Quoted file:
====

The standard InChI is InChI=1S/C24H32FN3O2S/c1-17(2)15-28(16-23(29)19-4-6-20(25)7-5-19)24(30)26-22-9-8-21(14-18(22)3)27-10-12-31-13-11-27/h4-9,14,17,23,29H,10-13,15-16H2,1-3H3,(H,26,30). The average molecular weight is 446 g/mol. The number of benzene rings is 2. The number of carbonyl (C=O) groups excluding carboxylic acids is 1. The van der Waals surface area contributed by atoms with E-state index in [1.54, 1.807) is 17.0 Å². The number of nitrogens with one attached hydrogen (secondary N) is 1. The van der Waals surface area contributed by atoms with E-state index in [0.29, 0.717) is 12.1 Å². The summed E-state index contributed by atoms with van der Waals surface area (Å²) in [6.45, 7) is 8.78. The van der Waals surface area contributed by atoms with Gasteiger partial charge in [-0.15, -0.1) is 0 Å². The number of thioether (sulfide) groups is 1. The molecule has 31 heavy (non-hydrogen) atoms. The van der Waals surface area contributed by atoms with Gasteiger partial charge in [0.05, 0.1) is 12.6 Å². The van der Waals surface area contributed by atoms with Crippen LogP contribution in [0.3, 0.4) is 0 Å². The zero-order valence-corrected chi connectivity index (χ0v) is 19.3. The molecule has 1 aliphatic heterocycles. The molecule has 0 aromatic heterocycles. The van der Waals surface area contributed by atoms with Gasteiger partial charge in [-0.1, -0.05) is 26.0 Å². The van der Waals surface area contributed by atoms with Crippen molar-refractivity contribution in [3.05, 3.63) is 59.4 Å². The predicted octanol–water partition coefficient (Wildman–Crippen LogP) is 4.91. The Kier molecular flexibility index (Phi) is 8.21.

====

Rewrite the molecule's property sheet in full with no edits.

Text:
The standard InChI is InChI=1S/C24H32FN3O2S/c1-17(2)15-28(16-23(29)19-4-6-20(25)7-5-19)24(30)26-22-9-8-21(14-18(22)3)27-10-12-31-13-11-27/h4-9,14,17,23,29H,10-13,15-16H2,1-3H3,(H,26,30). The average molecular weight is 446 g/mol. The number of benzene rings is 2. The number of carbonyl (C=O) groups excluding carboxylic acids is 1. The van der Waals surface area contributed by atoms with E-state index in [1.54, 1.807) is 17.0 Å². The number of nitrogens with one attached hydrogen (secondary N) is 1. The van der Waals surface area contributed by atoms with E-state index in [0.29, 0.717) is 12.1 Å². The summed E-state index contributed by atoms with van der Waals surface area (Å²) in [6.45, 7) is 8.78. The van der Waals surface area contributed by atoms with Gasteiger partial charge in [-0.15, -0.1) is 0 Å². The number of thioether (sulfide) groups is 1. The molecule has 31 heavy (non-hydrogen) atoms. The van der Waals surface area contributed by atoms with Gasteiger partial charge in [0.05, 0.1) is 12.6 Å². The van der Waals surface area contributed by atoms with Crippen LogP contribution in [0.3, 0.4) is 0 Å². The zero-order valence-corrected chi connectivity index (χ0v) is 19.3. The molecule has 1 aliphatic heterocycles. The molecule has 0 aromatic heterocycles. The van der Waals surface area contributed by atoms with Gasteiger partial charge in [-0.1, -0.05) is 26.0 Å². The van der Waals surface area contributed by atoms with Crippen molar-refractivity contribution in [3.05, 3.63) is 59.4 Å². The predicted octanol–water partition coefficient (Wildman–Crippen LogP) is 4.91. The Kier molecular flexibility index (Phi) is 8.21.